So much good stuff here, Garrett. I was struck by this section in particular "There has been an immense beauty in all of those conversations I’ve had that end with “oh my goodness, are we really the monsters?” There’s always been an ellipsis there… an opportunity to ask the next logical question." You said once (I can't remember if it was to me directly or during Barnraisers) that "fear is an ellipsis" and I return to that regularly, reminding myself that my own fear and fear that comes up when I'm talking with other white folks is, at least in part, a desire for a different world.
I also really resonate with this "It’s when you hate another group because their resilience, their joy, and their glorious existence is impossible to square with the stories that have animated your life." It reminds me so much of what we see when folks are enraged about trans folks and our existence. It's not actually about us, it's about how we can't exist the way that we do alongside what they think about us or have been told about us.
Woof, this one hit me hard. I feel like I (as an Asian American)/Asian Americans have a hard time reckoning with how we're the "golden/prized minority" and the privileges that affords us within the carnage that is White Supremacy. I find myself thinking in "white adjacent" frames, where I ally myself closer to Whiteness because it's safer and more powerful/comfortable. I think of all of the Affirmative Action rhetoric and how we're dumb enough or just... complicit enough with White Supremacy/ignorance/the "Monster" that we aid and abet it because "at least we're benefiting" (when the data shows that we most assuredly are not-- irony at it's finest when we're "so good at math").
Going to chew on this one and do better.
I found this post by clicking through from Wonkette. Thanks so much for this perspective. It's dense (in a good way) and worth another read. I also appreciate the intelligence of the comments. I am subscribing now.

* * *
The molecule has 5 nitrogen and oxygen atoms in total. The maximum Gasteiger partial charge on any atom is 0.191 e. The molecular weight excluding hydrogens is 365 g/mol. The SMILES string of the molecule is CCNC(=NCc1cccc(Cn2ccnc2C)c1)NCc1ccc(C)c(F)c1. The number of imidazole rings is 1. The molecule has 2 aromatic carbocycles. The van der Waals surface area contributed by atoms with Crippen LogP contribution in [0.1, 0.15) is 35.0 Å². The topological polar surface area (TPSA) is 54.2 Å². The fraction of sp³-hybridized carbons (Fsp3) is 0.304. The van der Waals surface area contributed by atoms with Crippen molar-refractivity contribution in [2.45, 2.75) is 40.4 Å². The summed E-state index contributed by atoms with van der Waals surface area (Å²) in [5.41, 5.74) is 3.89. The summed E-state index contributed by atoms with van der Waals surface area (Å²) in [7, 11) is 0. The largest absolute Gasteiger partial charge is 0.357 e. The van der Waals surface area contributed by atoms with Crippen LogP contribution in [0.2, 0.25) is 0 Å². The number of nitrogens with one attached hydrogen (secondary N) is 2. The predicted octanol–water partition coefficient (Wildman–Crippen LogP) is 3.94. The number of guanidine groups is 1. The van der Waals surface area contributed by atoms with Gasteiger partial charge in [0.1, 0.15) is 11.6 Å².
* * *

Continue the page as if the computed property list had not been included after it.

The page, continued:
When my family moved to Little Rock, in 1992, I went to a school in a white suburb that bussed black kids in from North Little Rock. I noticed I had almost every class with two people, Cesalie & Deirdre, who were drill team leaders, and black. I approached them, in an effort to forge a friendship, and they asked me “what I wanted” and explained that cross-racial friendships weren’t really a thing.
When we moved to St, Augustine, FL (40 miles south of Jacksonville), in 2010, my daughter was playing with a black girl in her class (3rd grade). This little girl asked her what she wanted and told her other white kids didn’t really try to be friends with her.
18 years. Little change. Broken system. Broken heart.
You really get into that thing of white guilt. I can identify a bit, but my burden is more varied.
I am 78, grew up in a small Ohio no colored after sunset town. I have worked with Blacks,, especially in a title xx program in the 80xs. I like them , spirit,. resiliency, culture, sense of humor. I do a lot of self analysis but not on this particular subject. Great .read
Thanks for this Garrett and asking the bigger questions--one of my biggest insights from The Inheritors is the very thing you write about in this piece.